UNODC and Anti-Corruption Agency Train Uzbek Practitioners to Conduct Sociological Research on Corruption 

The effectiveness of policies to prevent and combat corruption is largely determined by the extent to which anti-corruption measures impact the root causes of corruption and consider the local context of each country. Corruption is a type of criminal interaction between individuals and understanding it requires the use of various sociological research methods.

In partnership with the Anti-Corruption Agency of the Republic of Uzbekistan, UNODC launched trainings on basic skills for conducting sociological studies of corruption.

Over 20 representatives of the Anti-Corruption Agency, the Academy of Public Administration, the Academy of the Ministry of Internal Affairs, the Academy of the General Prosecutor's Office, as well as members of the Public Council of the Anti-Corruption Agency, universities and non-governmental organizations took part in training sessions from 10 to 18 September in Tashkent.

«To fight corruption more effectively, there is a need to improve comprehension of its different manifestations and to make regular, scientifically-based efforts to measure its occurrence. Sociological surveys help inform the public about trends and patterns of corruption and assist Governments to develop evidence-based policies to prevent and counter corruption», said Mr. Koen Marquering, Manager of UNODC’s Criminal Justice Programme in Central Asia.

During the training, participants reviewed both the theoretical foundations of sociological research and practical aspects, including organizational matters, interaction with research and consulting companies, analysis of research results and development of conclusions and recommendations for enhanced anti-corruption policies. Training participants also completed a series of individual exercises to practice the skills acquired during the training.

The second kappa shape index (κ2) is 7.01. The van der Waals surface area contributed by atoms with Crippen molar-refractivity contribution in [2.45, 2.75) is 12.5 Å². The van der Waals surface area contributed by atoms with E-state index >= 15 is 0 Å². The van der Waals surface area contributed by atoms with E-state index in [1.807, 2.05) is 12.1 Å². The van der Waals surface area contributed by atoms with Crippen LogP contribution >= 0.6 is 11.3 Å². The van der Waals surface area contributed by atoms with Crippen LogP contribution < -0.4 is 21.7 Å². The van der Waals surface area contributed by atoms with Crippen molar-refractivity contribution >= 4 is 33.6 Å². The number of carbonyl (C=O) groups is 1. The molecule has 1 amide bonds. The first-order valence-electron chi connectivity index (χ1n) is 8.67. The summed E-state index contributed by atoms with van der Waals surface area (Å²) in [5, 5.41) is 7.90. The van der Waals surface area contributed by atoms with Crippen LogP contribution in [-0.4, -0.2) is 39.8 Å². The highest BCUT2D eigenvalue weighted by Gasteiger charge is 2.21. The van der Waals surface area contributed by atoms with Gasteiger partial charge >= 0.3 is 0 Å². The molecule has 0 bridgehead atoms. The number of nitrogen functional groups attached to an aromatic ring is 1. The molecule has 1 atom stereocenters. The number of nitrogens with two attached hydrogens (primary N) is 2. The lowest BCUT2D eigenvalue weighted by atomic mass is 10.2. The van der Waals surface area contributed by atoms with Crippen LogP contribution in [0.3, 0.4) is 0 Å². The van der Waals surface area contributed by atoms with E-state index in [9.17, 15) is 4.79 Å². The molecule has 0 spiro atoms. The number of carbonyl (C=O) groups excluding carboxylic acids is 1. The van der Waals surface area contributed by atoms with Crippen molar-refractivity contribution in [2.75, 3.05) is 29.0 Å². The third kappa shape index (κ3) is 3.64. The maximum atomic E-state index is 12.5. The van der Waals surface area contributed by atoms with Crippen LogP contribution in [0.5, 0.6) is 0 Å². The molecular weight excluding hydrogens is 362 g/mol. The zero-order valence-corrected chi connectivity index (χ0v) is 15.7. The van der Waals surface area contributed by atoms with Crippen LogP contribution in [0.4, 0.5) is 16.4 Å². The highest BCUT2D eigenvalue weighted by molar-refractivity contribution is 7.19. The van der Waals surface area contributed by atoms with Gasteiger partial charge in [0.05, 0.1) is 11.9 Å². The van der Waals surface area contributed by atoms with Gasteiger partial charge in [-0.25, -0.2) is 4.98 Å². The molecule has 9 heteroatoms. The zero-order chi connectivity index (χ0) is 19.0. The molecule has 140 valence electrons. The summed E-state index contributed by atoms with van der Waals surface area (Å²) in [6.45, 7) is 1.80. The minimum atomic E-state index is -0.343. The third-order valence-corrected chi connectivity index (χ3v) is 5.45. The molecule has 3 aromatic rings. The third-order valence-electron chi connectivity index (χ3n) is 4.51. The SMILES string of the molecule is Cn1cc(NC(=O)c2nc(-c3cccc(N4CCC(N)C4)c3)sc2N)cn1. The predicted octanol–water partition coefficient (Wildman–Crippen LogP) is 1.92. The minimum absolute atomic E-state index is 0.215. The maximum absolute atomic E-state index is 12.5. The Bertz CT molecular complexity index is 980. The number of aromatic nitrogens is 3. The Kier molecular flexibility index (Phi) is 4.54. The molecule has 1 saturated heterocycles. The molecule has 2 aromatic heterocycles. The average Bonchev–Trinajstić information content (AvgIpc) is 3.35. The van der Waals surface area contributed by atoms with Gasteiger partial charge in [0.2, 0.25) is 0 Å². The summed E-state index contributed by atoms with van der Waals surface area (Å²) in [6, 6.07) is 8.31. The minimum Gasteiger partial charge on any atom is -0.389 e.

Mr. Yakov Asminkin, an expert from Uzbekistan, led the training course. “While statistics on identified and investigated cases of corruption are important, such data only reflects the tip of the iceberg and does not show the full scale of corruption and its negative impact on society”, Mr. Asminkin stated. “Sociological surveys among the population, business entities and civil servants provide an opportunity to evaluate the state of corruption, its scale and dynamics, as well as to assess the impact of anti-corruption measures”, he added.

UNODC is the guardian of the United Nations Convention against Corruption (UNCAC), which entered into force in December 2005. The UNCAC is the only legally binding universal anti-corruption instrument. The Convention's far-reaching approach and the mandatory character of many of its provisions make it a unique tool for developing a comprehensive response to a global problem. The Convention covers five main areas: preventive measures, criminalization and law enforcement, international cooperation, asset recovery, and technical assistance and information exchange. The Convention covers many different forms of corruption, such as bribery, trading in influence, abuse of functions, and various acts of corruption in the private sector.

UNODC supports national efforts to prevent and address corruption and strengthen the role of civil society and the private sector in good governance in Central Asia with financial support from the European Bank for Reconstruction and Development and the Norwegian Agency for Development Cooperation.

Article in Russian language


For more information, contact Vasilina Brazhko (Ms.)

Communication and PR Specialist at

UNODC Criminal Justice Programme in Central Asia

UNODC Programme office in the Kyrgyz Republic

+996775987817 WhatsApp/ Cell phone

Vasilina.brazhko [at]